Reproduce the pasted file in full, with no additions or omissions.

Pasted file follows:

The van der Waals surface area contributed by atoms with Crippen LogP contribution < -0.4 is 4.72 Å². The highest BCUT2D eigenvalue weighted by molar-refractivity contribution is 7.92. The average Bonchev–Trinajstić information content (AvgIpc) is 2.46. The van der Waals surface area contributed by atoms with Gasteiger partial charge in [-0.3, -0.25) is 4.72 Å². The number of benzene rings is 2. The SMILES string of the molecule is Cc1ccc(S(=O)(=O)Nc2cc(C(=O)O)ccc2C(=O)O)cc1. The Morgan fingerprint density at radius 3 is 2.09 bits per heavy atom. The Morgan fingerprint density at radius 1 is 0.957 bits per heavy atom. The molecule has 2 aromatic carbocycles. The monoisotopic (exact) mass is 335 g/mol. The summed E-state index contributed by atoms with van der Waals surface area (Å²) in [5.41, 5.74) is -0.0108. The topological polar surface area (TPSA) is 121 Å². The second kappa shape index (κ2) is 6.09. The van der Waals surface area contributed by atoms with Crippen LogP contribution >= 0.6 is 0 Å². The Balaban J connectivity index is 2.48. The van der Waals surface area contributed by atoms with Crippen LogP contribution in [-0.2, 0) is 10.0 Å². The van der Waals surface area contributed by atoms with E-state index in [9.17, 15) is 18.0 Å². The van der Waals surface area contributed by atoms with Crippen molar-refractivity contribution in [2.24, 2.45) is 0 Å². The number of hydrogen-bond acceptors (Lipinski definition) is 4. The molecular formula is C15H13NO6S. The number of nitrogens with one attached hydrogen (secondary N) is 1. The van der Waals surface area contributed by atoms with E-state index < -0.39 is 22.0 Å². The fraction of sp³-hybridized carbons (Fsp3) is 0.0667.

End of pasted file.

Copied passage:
The van der Waals surface area contributed by atoms with Crippen LogP contribution < -0.4 is 4.72 Å². The highest BCUT2D eigenvalue weighted by molar-refractivity contribution is 7.92. The average Bonchev–Trinajstić information content (AvgIpc) is 2.46. The van der Waals surface area contributed by atoms with Gasteiger partial charge in [-0.3, -0.25) is 4.72 Å². The number of benzene rings is 2. The SMILES string of the molecule is Cc1ccc(S(=O)(=O)Nc2cc(C(=O)O)ccc2C(=O)O)cc1. The Morgan fingerprint density at radius 3 is 2.09 bits per heavy atom. The Morgan fingerprint density at radius 1 is 0.957 bits per heavy atom. The molecule has 2 aromatic carbocycles. The monoisotopic (exact) mass is 335 g/mol. The summed E-state index contributed by atoms with van der Waals surface area (Å²) in [5.41, 5.74) is -0.0108. The topological polar surface area (TPSA) is 121 Å². The second kappa shape index (κ2) is 6.09. The van der Waals surface area contributed by atoms with Crippen LogP contribution >= 0.6 is 0 Å². The Balaban J connectivity index is 2.48. The van der Waals surface area contributed by atoms with Crippen LogP contribution in [-0.2, 0) is 10.0 Å². The van der Waals surface area contributed by atoms with E-state index in [9.17, 15) is 18.0 Å². The van der Waals surface area contributed by atoms with Crippen molar-refractivity contribution in [2.24, 2.45) is 0 Å². The number of hydrogen-bond acceptors (Lipinski definition) is 4. The molecular formula is C15H13NO6S. The number of nitrogens with one attached hydrogen (secondary N) is 1. The van der Waals surface area contributed by atoms with E-state index < -0.39 is 22.0 Å². The fraction of sp³-hybridized carbons (Fsp3) is 0.0667.